Essentially, what we're talking about, Max, as a fundamental disconnect, that goes back years between American data and how that functions, the cloud act that essentially gives the NSA the American Security Agency, pretty large powers to look at any of that data that exists in the United States or on servers that are in the U.S.
Of course, you have to go back 2013 remember Edward Snowden and all we learned about the amplitude, how vast are those NSA surveillance programs can be and European attempts to try and protect their citizen's rights. In the end coming today with that huge fine as you say they will appeal and they have six months now to comply, Max.
FOSTER: OK, Melissa, thank you. The Greek Prime Minister describes his party's win in Sunday's parliamentary election as a political earthquake. His center right New Democracy party got more than 40 percent of the vote but fell short of the majority needed to form a government.
The Prime Minister has indicated the rejects the mandate to form a coalition government this likely sets the stage then -- election likely in a month or so. Journalist Elinda Labropoulou joins us live from Athens, a truly spectacular performance from him. Many just didn't see it coming. ELINDA LABROPOULOU, JOURNALIST: No, they really didn't, Max. I mean, all the polls before the elections were proven wrong. And he has won by a landslide, basically, at least with double the amount of votes that people expected all the same due to a short difference in the electoral system.
Just this once it meant that the threshold to be able to win an outright majority was very high 45 percent, which all degrees knew it would be a very difficult number to reach. As a result, we've this vote and it was always known. And this is something that's also reflected in the amount of people that went to the polls.
There was not a very strong participation simply because people always knew that there may be a second round. What's the Prime Minister has done is he has already said that he will not be going ahead with trying to form a coalition. He already signaled this since his victory speech yesterday.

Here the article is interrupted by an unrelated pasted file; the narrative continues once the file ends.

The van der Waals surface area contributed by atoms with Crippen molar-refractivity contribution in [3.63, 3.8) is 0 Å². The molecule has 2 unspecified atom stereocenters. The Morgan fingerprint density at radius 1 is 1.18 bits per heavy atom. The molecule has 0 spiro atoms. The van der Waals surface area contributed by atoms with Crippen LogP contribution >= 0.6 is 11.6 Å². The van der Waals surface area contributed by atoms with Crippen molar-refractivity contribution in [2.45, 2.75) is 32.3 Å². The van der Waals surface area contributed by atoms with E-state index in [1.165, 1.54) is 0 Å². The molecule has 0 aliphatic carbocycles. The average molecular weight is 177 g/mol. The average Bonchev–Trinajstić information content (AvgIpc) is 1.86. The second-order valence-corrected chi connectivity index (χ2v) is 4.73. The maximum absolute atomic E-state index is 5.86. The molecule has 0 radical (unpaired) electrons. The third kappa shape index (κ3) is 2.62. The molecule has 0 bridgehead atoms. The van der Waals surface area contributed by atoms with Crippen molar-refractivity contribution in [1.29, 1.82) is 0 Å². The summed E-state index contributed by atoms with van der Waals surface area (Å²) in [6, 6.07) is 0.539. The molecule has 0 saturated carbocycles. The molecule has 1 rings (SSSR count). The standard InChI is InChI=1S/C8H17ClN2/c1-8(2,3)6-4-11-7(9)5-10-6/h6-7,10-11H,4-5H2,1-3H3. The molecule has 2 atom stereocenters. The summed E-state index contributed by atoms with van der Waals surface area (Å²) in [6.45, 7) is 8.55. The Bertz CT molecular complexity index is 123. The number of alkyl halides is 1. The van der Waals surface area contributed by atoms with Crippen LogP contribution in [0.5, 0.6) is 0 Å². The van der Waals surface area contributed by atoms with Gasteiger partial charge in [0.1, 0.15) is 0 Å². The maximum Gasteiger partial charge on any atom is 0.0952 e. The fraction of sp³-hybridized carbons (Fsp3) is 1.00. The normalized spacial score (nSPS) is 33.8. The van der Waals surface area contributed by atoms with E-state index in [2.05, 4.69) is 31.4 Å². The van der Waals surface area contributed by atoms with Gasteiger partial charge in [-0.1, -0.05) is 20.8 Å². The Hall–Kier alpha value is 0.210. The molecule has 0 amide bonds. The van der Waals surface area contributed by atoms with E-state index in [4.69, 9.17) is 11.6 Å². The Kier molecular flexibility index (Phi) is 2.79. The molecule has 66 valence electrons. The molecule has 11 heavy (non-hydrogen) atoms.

He said, well, clearly, you know, the support is there for his party to go ahead and try to form a majority government and we're likely to see within a days of probably a new day, announced in Greece heading to new elections, Max.
FOSTER: OK, Elinda thank you for bringing us that from Athens, new reporting on disgraced financier Jeffrey Epstein and his relationship with Bill Gates, the Wall Street Journal reporting that Epstein appeared to threaten Bill Gates over an alleged affair with a Russian bridge player.
The Microsoft co-founder met the woman around 2010. Epstein met her in 2013 and later paid for her to attend software coding school. In 2017, Epstein emailed Gates and asks to be reimbursed for the cost of the course, according to people familiar with the matter.
The email came after the convicted sex offender had tried unsuccessfully to get Gates to participate in a multibillion dollar charitable fund. According to the journal, the implication behind the message, according to people who viewed it, was that Epstein could reveal the affair if Gates didn't come up, an association between the two men.